"True." Eddie took another pull on his cigarette. "But I know some people who want to have business with him."

Connor frowned thoughtfully. "If they need an archer, they can have me."

"Sorry, son." Eddie started dismantling his rifle, making sure to keep it just loud enough to cover the sound of Ollie climbing up the side of the building. "No offence but you're not good enough. They want the best, not third-best."

"I don't like people insulting my son."

"Evening, Ollie." Eddie didn't bother looking up from tucking the rifle into its case. "I just saved your life. You owe me."

"I knew he was there."

"You never were any good at lying." Eddie stood up and held out his right hand. "Welcome back to life. I've got a job for you."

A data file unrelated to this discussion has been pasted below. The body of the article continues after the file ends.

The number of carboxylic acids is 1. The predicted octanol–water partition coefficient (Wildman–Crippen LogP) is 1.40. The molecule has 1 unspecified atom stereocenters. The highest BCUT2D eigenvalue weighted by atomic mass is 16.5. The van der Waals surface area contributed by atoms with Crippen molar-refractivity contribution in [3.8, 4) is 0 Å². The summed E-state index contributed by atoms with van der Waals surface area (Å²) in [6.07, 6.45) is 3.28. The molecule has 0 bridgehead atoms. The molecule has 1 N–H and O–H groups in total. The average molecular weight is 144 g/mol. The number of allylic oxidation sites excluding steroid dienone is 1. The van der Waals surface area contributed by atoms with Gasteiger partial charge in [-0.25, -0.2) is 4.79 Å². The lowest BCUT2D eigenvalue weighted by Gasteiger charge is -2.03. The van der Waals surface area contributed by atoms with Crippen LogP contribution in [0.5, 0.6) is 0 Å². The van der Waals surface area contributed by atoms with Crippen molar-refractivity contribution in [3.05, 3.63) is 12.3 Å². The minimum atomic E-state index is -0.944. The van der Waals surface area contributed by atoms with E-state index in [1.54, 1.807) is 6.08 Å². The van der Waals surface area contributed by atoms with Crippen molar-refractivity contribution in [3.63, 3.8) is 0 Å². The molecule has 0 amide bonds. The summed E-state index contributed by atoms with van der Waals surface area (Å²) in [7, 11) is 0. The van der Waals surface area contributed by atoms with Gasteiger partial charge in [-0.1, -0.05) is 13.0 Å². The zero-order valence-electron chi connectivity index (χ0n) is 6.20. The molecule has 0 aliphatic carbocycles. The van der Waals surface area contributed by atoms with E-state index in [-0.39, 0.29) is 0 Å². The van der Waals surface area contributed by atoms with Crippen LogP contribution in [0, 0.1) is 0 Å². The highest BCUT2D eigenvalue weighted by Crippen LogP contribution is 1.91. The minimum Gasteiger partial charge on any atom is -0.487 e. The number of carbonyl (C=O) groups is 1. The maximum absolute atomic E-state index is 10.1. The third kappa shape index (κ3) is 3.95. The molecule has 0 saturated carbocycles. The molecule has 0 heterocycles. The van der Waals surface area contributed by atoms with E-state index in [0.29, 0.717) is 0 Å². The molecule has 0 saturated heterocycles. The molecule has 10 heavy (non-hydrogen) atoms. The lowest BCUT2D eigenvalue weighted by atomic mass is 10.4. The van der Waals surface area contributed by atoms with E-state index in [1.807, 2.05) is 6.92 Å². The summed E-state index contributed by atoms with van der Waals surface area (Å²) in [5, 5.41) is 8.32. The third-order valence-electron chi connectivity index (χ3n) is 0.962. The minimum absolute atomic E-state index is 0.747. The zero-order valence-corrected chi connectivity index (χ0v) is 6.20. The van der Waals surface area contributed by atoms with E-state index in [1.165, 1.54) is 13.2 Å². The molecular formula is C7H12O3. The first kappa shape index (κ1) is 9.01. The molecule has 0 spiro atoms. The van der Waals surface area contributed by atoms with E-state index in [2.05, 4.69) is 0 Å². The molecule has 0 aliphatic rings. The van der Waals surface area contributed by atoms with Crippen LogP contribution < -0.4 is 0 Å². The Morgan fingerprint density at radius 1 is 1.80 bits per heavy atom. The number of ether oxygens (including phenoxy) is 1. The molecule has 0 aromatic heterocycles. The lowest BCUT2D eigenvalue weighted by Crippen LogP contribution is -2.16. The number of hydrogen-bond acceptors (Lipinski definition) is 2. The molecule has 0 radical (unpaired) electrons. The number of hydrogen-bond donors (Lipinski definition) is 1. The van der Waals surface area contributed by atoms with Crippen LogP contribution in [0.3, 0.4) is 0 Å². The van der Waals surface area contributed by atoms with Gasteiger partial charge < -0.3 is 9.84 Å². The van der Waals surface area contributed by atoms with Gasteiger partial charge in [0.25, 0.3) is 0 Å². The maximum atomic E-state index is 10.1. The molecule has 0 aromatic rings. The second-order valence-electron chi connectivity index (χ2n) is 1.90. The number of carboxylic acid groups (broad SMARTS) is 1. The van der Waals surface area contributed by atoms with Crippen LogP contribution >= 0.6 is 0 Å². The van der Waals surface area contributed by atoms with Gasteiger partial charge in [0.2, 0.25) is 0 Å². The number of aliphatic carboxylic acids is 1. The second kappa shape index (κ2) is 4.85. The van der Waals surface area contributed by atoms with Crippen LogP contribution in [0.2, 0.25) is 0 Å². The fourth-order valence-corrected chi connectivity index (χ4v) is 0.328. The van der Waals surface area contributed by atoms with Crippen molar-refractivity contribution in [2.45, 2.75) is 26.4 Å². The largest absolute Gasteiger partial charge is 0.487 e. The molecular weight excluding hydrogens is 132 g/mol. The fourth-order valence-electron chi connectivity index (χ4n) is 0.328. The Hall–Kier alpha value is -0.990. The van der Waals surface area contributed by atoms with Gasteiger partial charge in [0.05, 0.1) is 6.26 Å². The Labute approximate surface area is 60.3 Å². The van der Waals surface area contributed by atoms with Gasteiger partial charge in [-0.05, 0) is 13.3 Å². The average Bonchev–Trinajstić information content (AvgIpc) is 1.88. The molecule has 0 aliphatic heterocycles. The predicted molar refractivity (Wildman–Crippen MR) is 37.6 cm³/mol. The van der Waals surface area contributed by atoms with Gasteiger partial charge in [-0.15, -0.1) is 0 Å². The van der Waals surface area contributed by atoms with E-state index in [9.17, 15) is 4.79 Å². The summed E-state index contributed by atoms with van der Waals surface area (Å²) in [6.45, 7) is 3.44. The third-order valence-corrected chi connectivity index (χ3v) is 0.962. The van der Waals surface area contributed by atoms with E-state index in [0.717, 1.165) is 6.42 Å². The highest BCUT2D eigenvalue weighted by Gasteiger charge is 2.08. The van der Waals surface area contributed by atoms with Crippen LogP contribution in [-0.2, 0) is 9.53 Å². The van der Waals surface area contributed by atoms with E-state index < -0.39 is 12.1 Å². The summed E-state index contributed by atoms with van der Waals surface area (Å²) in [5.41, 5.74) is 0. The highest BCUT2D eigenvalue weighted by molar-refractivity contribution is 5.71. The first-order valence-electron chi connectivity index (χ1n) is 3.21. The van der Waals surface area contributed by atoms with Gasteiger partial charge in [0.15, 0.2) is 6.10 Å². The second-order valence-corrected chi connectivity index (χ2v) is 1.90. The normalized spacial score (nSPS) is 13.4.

Ollie didn't take his hand. "I heard you'd quit all this to be a monk."

Eddie deliberately wiped his hand on his pantleg and held it out again. "It got boring."

"Really." Ollie still didn't take his hand.

Eddie switched his cigarette into his right hand. "You try it some time. It's not all pretty dresses and singing."

Ollie raised an eyebrow.

"Oh, you did try it." Eddie ran a hand over the stubble on his head and wondered if it was ever going to grow back fully. Made him even more glad he'd kept his moustache. "Didn't stick to you, didn't stick to me. Though they got your boy early enough he's never going to be normal. Did he tell you about the time a hot chick stood in front of him, stark naked, and asked him to take care of her problem? And he walked off."

Ollie looked past Eddie and Eddie could hear Connor shifting. "It's complicated."